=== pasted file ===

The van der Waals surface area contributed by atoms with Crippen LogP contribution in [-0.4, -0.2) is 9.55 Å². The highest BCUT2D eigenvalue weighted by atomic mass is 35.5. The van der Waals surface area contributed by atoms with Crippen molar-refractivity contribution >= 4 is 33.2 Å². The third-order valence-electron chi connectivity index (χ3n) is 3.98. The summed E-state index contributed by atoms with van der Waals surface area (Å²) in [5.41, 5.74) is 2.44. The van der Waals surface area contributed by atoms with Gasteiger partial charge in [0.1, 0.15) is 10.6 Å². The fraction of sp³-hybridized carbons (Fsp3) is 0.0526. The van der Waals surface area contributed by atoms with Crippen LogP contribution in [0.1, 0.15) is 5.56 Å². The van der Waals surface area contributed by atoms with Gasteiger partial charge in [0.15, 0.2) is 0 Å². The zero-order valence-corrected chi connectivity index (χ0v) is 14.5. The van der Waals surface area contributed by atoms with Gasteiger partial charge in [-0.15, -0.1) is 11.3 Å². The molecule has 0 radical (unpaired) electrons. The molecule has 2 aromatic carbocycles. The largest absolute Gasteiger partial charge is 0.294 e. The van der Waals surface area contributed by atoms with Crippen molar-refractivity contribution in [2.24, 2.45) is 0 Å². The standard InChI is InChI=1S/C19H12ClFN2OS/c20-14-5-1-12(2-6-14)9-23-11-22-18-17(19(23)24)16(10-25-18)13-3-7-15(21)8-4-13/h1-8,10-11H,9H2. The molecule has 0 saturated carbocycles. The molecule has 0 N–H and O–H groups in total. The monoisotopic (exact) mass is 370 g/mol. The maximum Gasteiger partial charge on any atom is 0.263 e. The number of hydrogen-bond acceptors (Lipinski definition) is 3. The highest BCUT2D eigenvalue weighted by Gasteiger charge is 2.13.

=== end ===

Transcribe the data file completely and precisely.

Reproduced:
The van der Waals surface area contributed by atoms with Crippen LogP contribution in [-0.4, -0.2) is 9.55 Å². The highest BCUT2D eigenvalue weighted by atomic mass is 35.5. The van der Waals surface area contributed by atoms with Crippen molar-refractivity contribution >= 4 is 33.2 Å². The third-order valence-electron chi connectivity index (χ3n) is 3.98. The summed E-state index contributed by atoms with van der Waals surface area (Å²) in [5.41, 5.74) is 2.44. The van der Waals surface area contributed by atoms with Gasteiger partial charge in [0.1, 0.15) is 10.6 Å². The fraction of sp³-hybridized carbons (Fsp3) is 0.0526. The van der Waals surface area contributed by atoms with Crippen LogP contribution in [0.1, 0.15) is 5.56 Å². The van der Waals surface area contributed by atoms with Gasteiger partial charge in [0.15, 0.2) is 0 Å². The zero-order valence-corrected chi connectivity index (χ0v) is 14.5. The van der Waals surface area contributed by atoms with Gasteiger partial charge in [-0.15, -0.1) is 11.3 Å². The molecule has 0 radical (unpaired) electrons. The molecule has 2 aromatic carbocycles. The largest absolute Gasteiger partial charge is 0.294 e. The van der Waals surface area contributed by atoms with Crippen molar-refractivity contribution in [2.24, 2.45) is 0 Å². The standard InChI is InChI=1S/C19H12ClFN2OS/c20-14-5-1-12(2-6-14)9-23-11-22-18-17(19(23)24)16(10-25-18)13-3-7-15(21)8-4-13/h1-8,10-11H,9H2. The molecule has 0 saturated carbocycles. The molecule has 0 N–H and O–H groups in total. The monoisotopic (exact) mass is 370 g/mol. The maximum Gasteiger partial charge on any atom is 0.263 e. The number of hydrogen-bond acceptors (Lipinski definition) is 3. The highest BCUT2D eigenvalue weighted by Gasteiger charge is 2.13.